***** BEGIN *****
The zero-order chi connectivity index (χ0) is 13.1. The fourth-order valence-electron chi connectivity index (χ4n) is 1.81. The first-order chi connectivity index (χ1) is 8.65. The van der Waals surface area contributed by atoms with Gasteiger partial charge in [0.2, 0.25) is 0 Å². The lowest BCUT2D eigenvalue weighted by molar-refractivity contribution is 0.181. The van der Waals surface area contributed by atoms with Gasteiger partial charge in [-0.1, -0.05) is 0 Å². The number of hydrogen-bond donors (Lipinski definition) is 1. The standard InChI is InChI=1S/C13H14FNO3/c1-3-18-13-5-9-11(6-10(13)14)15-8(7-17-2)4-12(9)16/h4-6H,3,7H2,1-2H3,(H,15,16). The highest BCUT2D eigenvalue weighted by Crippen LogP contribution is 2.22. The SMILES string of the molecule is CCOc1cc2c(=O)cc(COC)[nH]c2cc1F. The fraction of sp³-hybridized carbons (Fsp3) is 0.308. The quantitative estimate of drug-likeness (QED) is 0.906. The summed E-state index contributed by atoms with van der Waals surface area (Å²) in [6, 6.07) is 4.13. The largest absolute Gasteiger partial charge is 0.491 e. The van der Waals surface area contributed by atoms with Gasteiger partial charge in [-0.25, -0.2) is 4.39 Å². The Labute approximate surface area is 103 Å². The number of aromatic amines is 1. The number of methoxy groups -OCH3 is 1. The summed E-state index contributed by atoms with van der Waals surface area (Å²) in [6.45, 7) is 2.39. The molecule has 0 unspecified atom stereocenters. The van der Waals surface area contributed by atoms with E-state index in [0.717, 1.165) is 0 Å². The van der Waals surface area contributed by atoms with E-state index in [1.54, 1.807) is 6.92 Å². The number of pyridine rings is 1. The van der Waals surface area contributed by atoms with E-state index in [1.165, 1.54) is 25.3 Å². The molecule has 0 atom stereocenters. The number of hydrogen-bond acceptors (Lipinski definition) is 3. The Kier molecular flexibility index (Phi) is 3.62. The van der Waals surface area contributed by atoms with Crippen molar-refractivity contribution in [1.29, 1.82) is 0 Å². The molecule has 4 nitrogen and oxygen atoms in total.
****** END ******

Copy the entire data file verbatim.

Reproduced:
The zero-order chi connectivity index (χ0) is 13.1. The fourth-order valence-electron chi connectivity index (χ4n) is 1.81. The first-order chi connectivity index (χ1) is 8.65. The van der Waals surface area contributed by atoms with Gasteiger partial charge in [0.2, 0.25) is 0 Å². The lowest BCUT2D eigenvalue weighted by molar-refractivity contribution is 0.181. The van der Waals surface area contributed by atoms with Gasteiger partial charge in [-0.1, -0.05) is 0 Å². The number of hydrogen-bond donors (Lipinski definition) is 1. The standard InChI is InChI=1S/C13H14FNO3/c1-3-18-13-5-9-11(6-10(13)14)15-8(7-17-2)4-12(9)16/h4-6H,3,7H2,1-2H3,(H,15,16). The highest BCUT2D eigenvalue weighted by Crippen LogP contribution is 2.22. The SMILES string of the molecule is CCOc1cc2c(=O)cc(COC)[nH]c2cc1F. The fraction of sp³-hybridized carbons (Fsp3) is 0.308. The quantitative estimate of drug-likeness (QED) is 0.906. The summed E-state index contributed by atoms with van der Waals surface area (Å²) in [6, 6.07) is 4.13. The largest absolute Gasteiger partial charge is 0.491 e. The van der Waals surface area contributed by atoms with Gasteiger partial charge in [-0.25, -0.2) is 4.39 Å². The Labute approximate surface area is 103 Å². The number of aromatic amines is 1. The number of methoxy groups -OCH3 is 1. The summed E-state index contributed by atoms with van der Waals surface area (Å²) in [6.45, 7) is 2.39. The molecule has 0 unspecified atom stereocenters. The van der Waals surface area contributed by atoms with E-state index in [0.717, 1.165) is 0 Å². The van der Waals surface area contributed by atoms with E-state index in [1.54, 1.807) is 6.92 Å². The number of pyridine rings is 1. The van der Waals surface area contributed by atoms with E-state index in [1.165, 1.54) is 25.3 Å². The molecule has 0 atom stereocenters. The number of hydrogen-bond acceptors (Lipinski definition) is 3. The Kier molecular flexibility index (Phi) is 3.62. The van der Waals surface area contributed by atoms with Crippen molar-refractivity contribution in [1.29, 1.82) is 0 Å². The molecule has 4 nitrogen and oxygen atoms in total.